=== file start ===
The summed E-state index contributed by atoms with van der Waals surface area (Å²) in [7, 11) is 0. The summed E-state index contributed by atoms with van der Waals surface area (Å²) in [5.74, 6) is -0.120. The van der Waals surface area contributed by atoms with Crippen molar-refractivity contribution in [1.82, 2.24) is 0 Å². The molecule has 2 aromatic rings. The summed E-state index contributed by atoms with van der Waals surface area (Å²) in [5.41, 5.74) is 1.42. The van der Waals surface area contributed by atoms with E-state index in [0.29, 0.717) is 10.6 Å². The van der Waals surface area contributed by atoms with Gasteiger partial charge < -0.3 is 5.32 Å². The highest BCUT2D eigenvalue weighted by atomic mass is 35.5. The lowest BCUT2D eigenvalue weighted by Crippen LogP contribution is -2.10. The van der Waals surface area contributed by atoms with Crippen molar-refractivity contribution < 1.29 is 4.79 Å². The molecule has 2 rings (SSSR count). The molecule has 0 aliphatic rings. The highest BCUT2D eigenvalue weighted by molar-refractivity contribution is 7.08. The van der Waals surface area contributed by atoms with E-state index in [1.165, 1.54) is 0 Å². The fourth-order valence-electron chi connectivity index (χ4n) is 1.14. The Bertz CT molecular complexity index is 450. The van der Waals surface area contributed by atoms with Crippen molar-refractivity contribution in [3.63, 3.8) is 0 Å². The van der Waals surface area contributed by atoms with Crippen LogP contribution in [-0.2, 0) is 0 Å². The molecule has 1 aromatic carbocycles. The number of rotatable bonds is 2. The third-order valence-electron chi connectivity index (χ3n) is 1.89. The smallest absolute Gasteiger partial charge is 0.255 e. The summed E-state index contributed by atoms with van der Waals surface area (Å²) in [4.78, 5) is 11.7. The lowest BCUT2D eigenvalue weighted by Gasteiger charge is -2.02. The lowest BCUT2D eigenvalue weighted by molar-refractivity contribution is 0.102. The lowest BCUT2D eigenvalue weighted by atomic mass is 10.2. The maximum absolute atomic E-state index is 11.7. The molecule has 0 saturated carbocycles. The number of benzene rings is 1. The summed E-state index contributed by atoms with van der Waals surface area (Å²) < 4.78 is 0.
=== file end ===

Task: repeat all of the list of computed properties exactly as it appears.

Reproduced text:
The summed E-state index contributed by atoms with van der Waals surface area (Å²) in [7, 11) is 0. The summed E-state index contributed by atoms with van der Waals surface area (Å²) in [5.74, 6) is -0.120. The van der Waals surface area contributed by atoms with Crippen molar-refractivity contribution in [1.82, 2.24) is 0 Å². The molecule has 2 aromatic rings. The summed E-state index contributed by atoms with van der Waals surface area (Å²) in [5.41, 5.74) is 1.42. The van der Waals surface area contributed by atoms with E-state index in [0.29, 0.717) is 10.6 Å². The van der Waals surface area contributed by atoms with Gasteiger partial charge < -0.3 is 5.32 Å². The highest BCUT2D eigenvalue weighted by atomic mass is 35.5. The lowest BCUT2D eigenvalue weighted by Crippen LogP contribution is -2.10. The van der Waals surface area contributed by atoms with Crippen molar-refractivity contribution < 1.29 is 4.79 Å². The molecule has 2 rings (SSSR count). The molecule has 0 aliphatic rings. The highest BCUT2D eigenvalue weighted by molar-refractivity contribution is 7.08. The van der Waals surface area contributed by atoms with E-state index in [1.165, 1.54) is 0 Å². The fourth-order valence-electron chi connectivity index (χ4n) is 1.14. The Bertz CT molecular complexity index is 450. The van der Waals surface area contributed by atoms with Crippen molar-refractivity contribution in [3.63, 3.8) is 0 Å². The van der Waals surface area contributed by atoms with Crippen LogP contribution in [-0.2, 0) is 0 Å². The molecule has 1 aromatic carbocycles. The number of rotatable bonds is 2. The third-order valence-electron chi connectivity index (χ3n) is 1.89. The smallest absolute Gasteiger partial charge is 0.255 e. The summed E-state index contributed by atoms with van der Waals surface area (Å²) in [4.78, 5) is 11.7. The lowest BCUT2D eigenvalue weighted by Gasteiger charge is -2.02. The lowest BCUT2D eigenvalue weighted by molar-refractivity contribution is 0.102. The lowest BCUT2D eigenvalue weighted by atomic mass is 10.2. The maximum absolute atomic E-state index is 11.7. The molecule has 0 saturated carbocycles. The number of benzene rings is 1. The summed E-state index contributed by atoms with van der Waals surface area (Å²) < 4.78 is 0.